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Declaration of the World Resources Forum - Sept. 16, 2009
Resource Governance –
Managing Growing Demands for Material on a Finite Planet
The recent financial crisis has dramatically shown how flimsy the banking and investment institutions are that were supposed to be so robust, and how vulnerable they are to false expectations of continued rapid growth and consequent over-exploitation of the monetary and fiscal arrangements that serve as surrogates for the real economy.
What is true of the economic system is also true of the ecosystem. Beyond a critical threshold, the services that the biosphere has evolved and provided over millions of years can breakdown with little warning and with much loss to human, social and economic values.
The underlying deficiencies that can cause failure or collapse of ecosystems are much the same as for economic systems: short term profit maximization, toxic by-products, wrong pricing signals, and the failure by governments to implement precautionary policies because of insufficient controls and inadequate early warning systems. The surprise element is enhanced by the absence of proper accounting methods and the scarcity of requisite skills in systems analysis and management.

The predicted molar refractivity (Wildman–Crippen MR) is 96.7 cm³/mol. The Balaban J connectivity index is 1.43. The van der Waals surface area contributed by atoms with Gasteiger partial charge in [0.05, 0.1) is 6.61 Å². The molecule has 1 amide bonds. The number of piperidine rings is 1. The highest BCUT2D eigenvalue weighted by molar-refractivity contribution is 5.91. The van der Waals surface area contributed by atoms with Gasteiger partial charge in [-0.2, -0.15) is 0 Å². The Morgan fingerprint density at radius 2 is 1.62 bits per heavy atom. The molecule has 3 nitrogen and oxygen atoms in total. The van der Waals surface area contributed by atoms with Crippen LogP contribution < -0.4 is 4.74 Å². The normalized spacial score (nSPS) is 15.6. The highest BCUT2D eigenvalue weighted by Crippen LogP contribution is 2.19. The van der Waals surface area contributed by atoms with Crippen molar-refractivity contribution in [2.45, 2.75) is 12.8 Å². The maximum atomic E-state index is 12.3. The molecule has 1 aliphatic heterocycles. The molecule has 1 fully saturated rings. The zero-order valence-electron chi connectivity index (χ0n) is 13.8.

The extent to which the economy and material wealth can grow are constrained by the limits set by the Earth’s resource endowments. Technology and innovation can in some cases extend these limits, but rarely by very much.
We, the supporters of this Declaration, strongly believe that economic stability in our finite world depends on how quickly we can introduce low impact production systems that can satisfy human needs and bring quality of life to all people.
Traditional environmental technologies are no longer enough. Decoupling the meeting of human needs from the use of nature’s resources will require radically new infrastructures, goods, services, processes, systems and business models. While some changes in lifestyle, consumption patterns and production systems will certainly be necessary, it is technically possible to achieve this without abandoning the things that we value most.
It is now widely accepted that wellbeing is more than material consumption. Human fulfillment includes factors such as education, health, safety, freedom from violence, environmental quality, social embeddedness, leisure, and equity. Despite huge technological progress, many aspects of human wellbeing have not increased in industrialized countries since the mid 1970s; some are even declining.